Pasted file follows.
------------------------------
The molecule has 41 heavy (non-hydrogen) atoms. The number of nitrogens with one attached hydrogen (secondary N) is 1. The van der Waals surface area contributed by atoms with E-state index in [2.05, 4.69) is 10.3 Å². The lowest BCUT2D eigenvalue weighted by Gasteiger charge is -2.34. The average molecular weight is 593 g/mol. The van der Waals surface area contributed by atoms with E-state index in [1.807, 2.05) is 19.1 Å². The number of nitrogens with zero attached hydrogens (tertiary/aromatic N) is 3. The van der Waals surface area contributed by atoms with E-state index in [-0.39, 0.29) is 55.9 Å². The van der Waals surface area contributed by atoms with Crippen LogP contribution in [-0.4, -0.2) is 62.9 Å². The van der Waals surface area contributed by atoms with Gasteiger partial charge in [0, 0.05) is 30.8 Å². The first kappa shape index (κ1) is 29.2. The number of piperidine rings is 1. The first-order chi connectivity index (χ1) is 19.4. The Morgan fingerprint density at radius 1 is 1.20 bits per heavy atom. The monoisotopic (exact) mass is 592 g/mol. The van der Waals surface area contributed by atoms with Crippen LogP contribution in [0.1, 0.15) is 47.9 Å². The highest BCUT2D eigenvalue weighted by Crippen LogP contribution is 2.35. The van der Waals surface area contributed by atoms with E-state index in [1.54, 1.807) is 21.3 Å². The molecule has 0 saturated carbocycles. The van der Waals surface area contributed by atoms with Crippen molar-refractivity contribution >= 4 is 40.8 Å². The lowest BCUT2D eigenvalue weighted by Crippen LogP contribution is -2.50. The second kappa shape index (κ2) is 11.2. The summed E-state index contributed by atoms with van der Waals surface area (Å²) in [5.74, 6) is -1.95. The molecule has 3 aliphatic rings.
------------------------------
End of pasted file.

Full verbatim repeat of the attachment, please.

The molecule has 41 heavy (non-hydrogen) atoms. The number of nitrogens with one attached hydrogen (secondary N) is 1. The van der Waals surface area contributed by atoms with E-state index in [2.05, 4.69) is 10.3 Å². The lowest BCUT2D eigenvalue weighted by Gasteiger charge is -2.34. The average molecular weight is 593 g/mol. The van der Waals surface area contributed by atoms with E-state index in [1.807, 2.05) is 19.1 Å². The number of nitrogens with zero attached hydrogens (tertiary/aromatic N) is 3. The van der Waals surface area contributed by atoms with E-state index in [-0.39, 0.29) is 55.9 Å². The van der Waals surface area contributed by atoms with Crippen LogP contribution in [-0.4, -0.2) is 62.9 Å². The van der Waals surface area contributed by atoms with Gasteiger partial charge in [0, 0.05) is 30.8 Å². The first kappa shape index (κ1) is 29.2. The number of piperidine rings is 1. The first-order chi connectivity index (χ1) is 19.4. The Morgan fingerprint density at radius 1 is 1.20 bits per heavy atom. The monoisotopic (exact) mass is 592 g/mol. The van der Waals surface area contributed by atoms with Crippen LogP contribution in [0.1, 0.15) is 47.9 Å². The highest BCUT2D eigenvalue weighted by Crippen LogP contribution is 2.35. The van der Waals surface area contributed by atoms with E-state index in [1.54, 1.807) is 21.3 Å². The molecule has 0 saturated carbocycles. The van der Waals surface area contributed by atoms with Crippen molar-refractivity contribution >= 4 is 40.8 Å². The lowest BCUT2D eigenvalue weighted by Crippen LogP contribution is -2.50. The second kappa shape index (κ2) is 11.2. The summed E-state index contributed by atoms with van der Waals surface area (Å²) in [5.74, 6) is -1.95. The molecule has 3 aliphatic rings.